First released in the UK in 1943 and America in 1944, Jane Eyre is an American adaptation of Charlotte Brontë’s novel of the same name released by 20th Century Fox and starring Joan Fontaine as Jane Eyre and Orson Welles as Mr. Rochester. The film’s screenplay is based on a previous radio adaptation of the novel and was written by John Houseman, Aldous Huxley, Henry Koster, and Robert Stevenson; Stevenson also directed the film. Jane Eyre is currently available for streaming on Netflix.
The film commences with young, spirited, and unhappy Jane Eyre learning from her Aunt Reed and Mr. Brocklehurst that she is to be sent to school. She is initially excited to be leaving the Reeds; however, upon arrival at Lowood Institution, Brocklehurst announces to the students and teachers that she is a liar and makes her stand on a stool all day. A girl named Helen Burns approaches Jane, and the two become friends. After Jane objects Mr. Brocklehurst’s cutting of Helen’s hair, both girls’ hair is cut, and they are punished by being forced to walk in the rain until Dr. Rivers, a kind physician who serves the school, brings them inside. Helen Burns dies later the same night, apparently from said punishment.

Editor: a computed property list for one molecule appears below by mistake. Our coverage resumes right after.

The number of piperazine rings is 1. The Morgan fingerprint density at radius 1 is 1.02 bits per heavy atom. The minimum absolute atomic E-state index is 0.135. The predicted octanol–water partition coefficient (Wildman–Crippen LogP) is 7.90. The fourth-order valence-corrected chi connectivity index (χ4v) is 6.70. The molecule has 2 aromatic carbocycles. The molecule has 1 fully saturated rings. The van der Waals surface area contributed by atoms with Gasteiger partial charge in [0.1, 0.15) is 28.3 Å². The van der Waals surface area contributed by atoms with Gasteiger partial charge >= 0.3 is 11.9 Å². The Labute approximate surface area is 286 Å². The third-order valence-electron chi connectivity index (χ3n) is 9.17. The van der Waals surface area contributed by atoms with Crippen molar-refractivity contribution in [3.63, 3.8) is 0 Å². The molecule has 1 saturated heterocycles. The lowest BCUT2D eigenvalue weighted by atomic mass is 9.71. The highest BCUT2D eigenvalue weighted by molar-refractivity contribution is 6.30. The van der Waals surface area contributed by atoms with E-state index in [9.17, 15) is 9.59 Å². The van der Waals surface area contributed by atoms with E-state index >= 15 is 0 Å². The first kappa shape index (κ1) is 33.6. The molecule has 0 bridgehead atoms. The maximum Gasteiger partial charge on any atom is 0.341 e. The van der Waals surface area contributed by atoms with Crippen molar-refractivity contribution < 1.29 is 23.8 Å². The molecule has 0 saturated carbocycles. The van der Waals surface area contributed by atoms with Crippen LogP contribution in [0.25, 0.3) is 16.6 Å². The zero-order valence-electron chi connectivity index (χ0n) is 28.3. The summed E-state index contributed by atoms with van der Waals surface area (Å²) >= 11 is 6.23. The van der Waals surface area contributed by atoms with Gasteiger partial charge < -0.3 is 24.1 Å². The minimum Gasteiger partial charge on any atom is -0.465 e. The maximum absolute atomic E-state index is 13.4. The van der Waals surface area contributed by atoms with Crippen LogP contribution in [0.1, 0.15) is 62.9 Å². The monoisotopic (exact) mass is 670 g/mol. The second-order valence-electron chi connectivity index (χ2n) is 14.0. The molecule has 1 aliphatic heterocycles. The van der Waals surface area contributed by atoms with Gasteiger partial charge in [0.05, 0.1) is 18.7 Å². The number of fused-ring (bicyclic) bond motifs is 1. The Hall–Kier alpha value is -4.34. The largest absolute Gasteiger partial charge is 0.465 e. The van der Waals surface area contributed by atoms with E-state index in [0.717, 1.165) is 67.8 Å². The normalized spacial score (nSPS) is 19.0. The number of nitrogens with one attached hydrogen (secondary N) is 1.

After ten years, Mr. Brocklehurst offers Jane a teaching position at Lowood, but she determinedly declines, opting instead to take a position as a governess, which she had advertised for, at Thornfield Hall. While on a walk one evening, Jane first meets her employer, Mr. Rochester, when she startles his horse, which causes him to be minorly injured. Mysterious laughter awakens Jane later that night, and she discovers and helps to put out an unexplained fire in Mr. Rochester’s room.
Later, Mr. Rochester returns from a trip with a number of guests; it is rumored that he will marry the beautiful Blanche Ingram, which disappoints Jane until Mr. Rochester tells her that Blanche is only interested in his wealth. One night, a man called Mason shows up unannounced, and Jane is later awakened by a scream and made to care for his mysterious wounds that he received somewhere in Thornfield Hall.
Jane confronts Mr. Rochester about finding different employment after he marries, but he asserts that Blanche left after he declared she was only after his wealth and proceeds to propose to Jane. However, during the wedding, Mason’s attorney attests that Rochester has a living but insane wife; Jane leaves Thornfield and returns to Gateshead, the home of the Reeds.
There she reconciles with her Aunt Reed, who is ill after the suicide of her son. After Mrs. Reed’s death, Jane is at a loss as to what to do, but she suddenly and inexplicably hears Mr. Rochester’s voice call her name; she thus returns to Thornfield only to find it destroyed by a fire, which resulted in the death of Mr. Rochester’s wife and left Rochester himself blind. Jane and Mr. Rochester are married, and Jane tells the viewers that Mr. Rochester’s sight returned with the birth of their son.